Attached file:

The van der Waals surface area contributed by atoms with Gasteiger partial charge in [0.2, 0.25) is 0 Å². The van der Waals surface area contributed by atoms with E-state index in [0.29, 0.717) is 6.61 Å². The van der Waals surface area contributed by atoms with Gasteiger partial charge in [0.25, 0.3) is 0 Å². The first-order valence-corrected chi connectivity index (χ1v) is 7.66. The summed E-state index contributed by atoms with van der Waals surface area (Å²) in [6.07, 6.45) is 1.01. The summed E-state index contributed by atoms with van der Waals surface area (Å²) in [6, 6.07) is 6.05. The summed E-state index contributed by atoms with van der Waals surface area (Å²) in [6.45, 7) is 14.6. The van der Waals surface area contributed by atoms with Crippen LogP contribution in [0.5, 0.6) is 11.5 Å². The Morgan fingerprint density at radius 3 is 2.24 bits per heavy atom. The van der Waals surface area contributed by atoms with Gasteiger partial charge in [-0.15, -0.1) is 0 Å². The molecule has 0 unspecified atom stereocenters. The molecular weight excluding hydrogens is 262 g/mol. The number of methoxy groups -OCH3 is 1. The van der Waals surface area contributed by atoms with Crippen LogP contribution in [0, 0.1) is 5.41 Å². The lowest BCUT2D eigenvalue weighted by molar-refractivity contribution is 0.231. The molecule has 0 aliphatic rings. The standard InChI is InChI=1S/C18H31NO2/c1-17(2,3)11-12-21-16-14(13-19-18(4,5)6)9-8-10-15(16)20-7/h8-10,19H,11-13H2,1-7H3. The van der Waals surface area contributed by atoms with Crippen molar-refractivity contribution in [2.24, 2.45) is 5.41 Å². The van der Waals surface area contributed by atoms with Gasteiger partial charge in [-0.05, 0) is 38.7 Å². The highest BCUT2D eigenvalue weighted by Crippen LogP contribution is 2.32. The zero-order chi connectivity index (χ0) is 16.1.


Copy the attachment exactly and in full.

The van der Waals surface area contributed by atoms with Gasteiger partial charge in [0.2, 0.25) is 0 Å². The van der Waals surface area contributed by atoms with E-state index in [0.29, 0.717) is 6.61 Å². The van der Waals surface area contributed by atoms with Gasteiger partial charge in [0.25, 0.3) is 0 Å². The first-order valence-corrected chi connectivity index (χ1v) is 7.66. The summed E-state index contributed by atoms with van der Waals surface area (Å²) in [6.07, 6.45) is 1.01. The summed E-state index contributed by atoms with van der Waals surface area (Å²) in [6, 6.07) is 6.05. The summed E-state index contributed by atoms with van der Waals surface area (Å²) in [6.45, 7) is 14.6. The van der Waals surface area contributed by atoms with Crippen LogP contribution in [0.5, 0.6) is 11.5 Å². The Morgan fingerprint density at radius 3 is 2.24 bits per heavy atom. The van der Waals surface area contributed by atoms with Gasteiger partial charge in [-0.15, -0.1) is 0 Å². The molecule has 0 unspecified atom stereocenters. The molecular weight excluding hydrogens is 262 g/mol. The number of methoxy groups -OCH3 is 1. The van der Waals surface area contributed by atoms with Crippen LogP contribution in [0, 0.1) is 5.41 Å². The lowest BCUT2D eigenvalue weighted by molar-refractivity contribution is 0.231. The molecule has 0 aliphatic rings. The standard InChI is InChI=1S/C18H31NO2/c1-17(2,3)11-12-21-16-14(13-19-18(4,5)6)9-8-10-15(16)20-7/h8-10,19H,11-13H2,1-7H3. The van der Waals surface area contributed by atoms with Crippen molar-refractivity contribution in [2.24, 2.45) is 5.41 Å². The van der Waals surface area contributed by atoms with Gasteiger partial charge in [-0.05, 0) is 38.7 Å². The highest BCUT2D eigenvalue weighted by Crippen LogP contribution is 2.32. The zero-order chi connectivity index (χ0) is 16.1.